ALISO VIEJO, Calif. – April 7, 2020 – Staffing and equipment shortages and other issues related to the COVID-19 pandemic add to the long-standing challenges to reduce burnout among nurses, physicians and other healthcare professionals.
A study published in Critical Care Nurse (CCN) identifies six self-care strategies to combat burnout. Based on interviews conducted in 2017 and 2018, the research may offer guidance for healthcare teams responding to the coronavirus. Among the findings:
- Finding Meaning in Work: Nurses and physicians alike responded that being able to care for others made them feel that their work was purposeful and meaningful. Remembering one’s initial sense of purpose may renew individuals and motivate them to do what they have a passion for and love.
- Connecting With an Energy Source: Energy sources may include one’s initial inspiration for becoming a healthcare professional, family support, social connections and spiritual beliefs. Helping patients and families feel better can be a driving force for healthcare providers.
- Nurturing Interpersonal Connections: Developing trusting and enjoyable work relationships can be fundamental to creating a caring and healing environment and reducing work-related stress. Giving and receiving help from co-workers and from leadership teams is key to a caring work environment and high-quality patient care.
- Developing an Attitude of Positivity: An optimistic outlook can help healthcare professionals face difficult situations and shift their thoughts to see the good in the overall picture.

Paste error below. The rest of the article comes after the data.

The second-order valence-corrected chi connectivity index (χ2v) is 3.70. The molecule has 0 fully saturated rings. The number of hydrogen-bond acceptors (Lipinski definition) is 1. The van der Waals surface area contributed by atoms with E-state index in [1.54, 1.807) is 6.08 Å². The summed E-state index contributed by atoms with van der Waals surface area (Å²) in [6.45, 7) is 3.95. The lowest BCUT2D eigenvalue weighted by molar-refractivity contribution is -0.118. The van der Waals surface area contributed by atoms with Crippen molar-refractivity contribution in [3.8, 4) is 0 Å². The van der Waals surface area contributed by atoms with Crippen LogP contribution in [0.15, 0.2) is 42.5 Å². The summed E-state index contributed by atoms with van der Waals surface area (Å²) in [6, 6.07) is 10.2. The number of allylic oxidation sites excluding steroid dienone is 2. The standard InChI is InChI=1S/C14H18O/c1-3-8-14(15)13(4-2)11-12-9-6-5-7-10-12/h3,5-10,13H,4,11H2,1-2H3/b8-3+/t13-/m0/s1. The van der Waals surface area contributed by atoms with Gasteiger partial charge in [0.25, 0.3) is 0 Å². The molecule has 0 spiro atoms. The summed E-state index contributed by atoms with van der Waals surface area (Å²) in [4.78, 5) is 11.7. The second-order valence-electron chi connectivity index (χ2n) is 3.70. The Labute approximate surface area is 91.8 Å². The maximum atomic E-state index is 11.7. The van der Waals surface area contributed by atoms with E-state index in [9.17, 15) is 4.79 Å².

- Performing Emotional Hygiene: Strategies to address psychological well-being include self-reflection, mindfulness, prayer, time with family and friends, adequate sleep and moderate exercise. Setting boundaries between home and work contributes to a healthy work-life balance.
- Recognizing One’s Uniqueness: Every member of the healthcare team is needed to provide high-quality care to patients and families. Appreciating one’s own strengths and contributions can help individuals find inner strength and power during difficult times.
Principal investigator Holly Wei, PhD, RN, CPN, NEA-BC, is a faculty teaching in the Graduate Nurse Leadership Concentration, College of Nursing, East Carolina University in Greenville, North Carolina.
“A common issue in nurses and physicians, burnout has long regarded as a potential hazard to healthcare quality and patient safety,” she said. “Developing effective self-care strategies helps promote physical and psychological well-being and reduce burnout.”
The findings are based on face-to-face individual interviews with 20 physicians and nurses from the pediatric intensive care unit and intermediate care unit at a U.S. children’s hospital.
As the American Association of Critical-Care Nurses’ bimonthly clinical practice journal for high-acuity and critical care nurses, CCN is a trusted source of information related to the bedside care of critically and acutely ill patients.
Access the article abstract and full-text PDF by visiting the CCN website at http://ccn.aacnjournals.org.
About Critical Care Nurse: Critical Care Nurse (CCN), a bimonthly clinical practice journal published by the American Association of Critical-Care Nurses, provides current, relevant and useful information about the bedside care of critically and acutely ill patients. The award-winning journal also offers columns on traditional and emerging issues across the spectrum of critical care, keeping critical care nurses informed on topics that affect their practice in high-acuity, progressive and critical care settings. CCN enjoys a circulation of more than 120,000 and can be accessed at http://ccn.aacnjournals.org/.
About the American Association of Critical-Care Nurses: For more than 50 years, the American Association of Critical-Care Nurses (AACN) has been dedicated to acute and critical care nursing excellence. The organization’s vision is to create a healthcare system driven by the needs of patients and their families in which acute and critical care nurses make their optimal contribution. AACN is the world's largest specialty nursing organization, with more than 120,000 members and over 200 chapters in the United States.
American Association of Critical-Care Nurses, 27071 Aliso Viejo, CA 92656-3399; 949-362-2000; www.aacn.org; facebook.com/aacnface; twitter.com/aacnme